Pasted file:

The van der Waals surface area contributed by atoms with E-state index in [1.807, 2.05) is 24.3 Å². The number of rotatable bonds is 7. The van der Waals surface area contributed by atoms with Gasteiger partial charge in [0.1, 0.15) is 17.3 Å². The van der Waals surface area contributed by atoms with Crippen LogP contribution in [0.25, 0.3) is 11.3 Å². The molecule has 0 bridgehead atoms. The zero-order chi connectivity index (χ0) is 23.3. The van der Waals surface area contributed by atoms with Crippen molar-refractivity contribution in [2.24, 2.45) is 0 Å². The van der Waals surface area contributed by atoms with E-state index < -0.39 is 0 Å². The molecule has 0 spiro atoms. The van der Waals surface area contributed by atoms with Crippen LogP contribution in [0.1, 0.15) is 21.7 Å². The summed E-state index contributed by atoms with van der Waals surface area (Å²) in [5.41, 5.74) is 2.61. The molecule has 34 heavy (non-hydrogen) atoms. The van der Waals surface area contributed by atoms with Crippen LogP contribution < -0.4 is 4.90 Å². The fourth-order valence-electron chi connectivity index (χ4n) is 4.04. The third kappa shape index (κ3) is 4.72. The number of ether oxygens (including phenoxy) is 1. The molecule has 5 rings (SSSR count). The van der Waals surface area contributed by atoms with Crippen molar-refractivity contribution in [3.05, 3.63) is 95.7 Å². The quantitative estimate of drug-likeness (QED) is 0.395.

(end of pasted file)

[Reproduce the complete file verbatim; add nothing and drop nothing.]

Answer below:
The van der Waals surface area contributed by atoms with E-state index in [1.807, 2.05) is 24.3 Å². The number of rotatable bonds is 7. The van der Waals surface area contributed by atoms with Gasteiger partial charge in [0.1, 0.15) is 17.3 Å². The van der Waals surface area contributed by atoms with Crippen LogP contribution in [0.25, 0.3) is 11.3 Å². The molecule has 0 bridgehead atoms. The zero-order chi connectivity index (χ0) is 23.3. The van der Waals surface area contributed by atoms with Crippen molar-refractivity contribution in [2.24, 2.45) is 0 Å². The van der Waals surface area contributed by atoms with E-state index < -0.39 is 0 Å². The molecule has 0 spiro atoms. The van der Waals surface area contributed by atoms with Crippen LogP contribution in [0.1, 0.15) is 21.7 Å². The summed E-state index contributed by atoms with van der Waals surface area (Å²) in [5.41, 5.74) is 2.61. The molecule has 34 heavy (non-hydrogen) atoms. The van der Waals surface area contributed by atoms with Crippen LogP contribution < -0.4 is 4.90 Å². The fourth-order valence-electron chi connectivity index (χ4n) is 4.04. The third kappa shape index (κ3) is 4.72. The number of ether oxygens (including phenoxy) is 1. The molecule has 5 rings (SSSR count). The van der Waals surface area contributed by atoms with Crippen molar-refractivity contribution in [3.05, 3.63) is 95.7 Å². The quantitative estimate of drug-likeness (QED) is 0.395.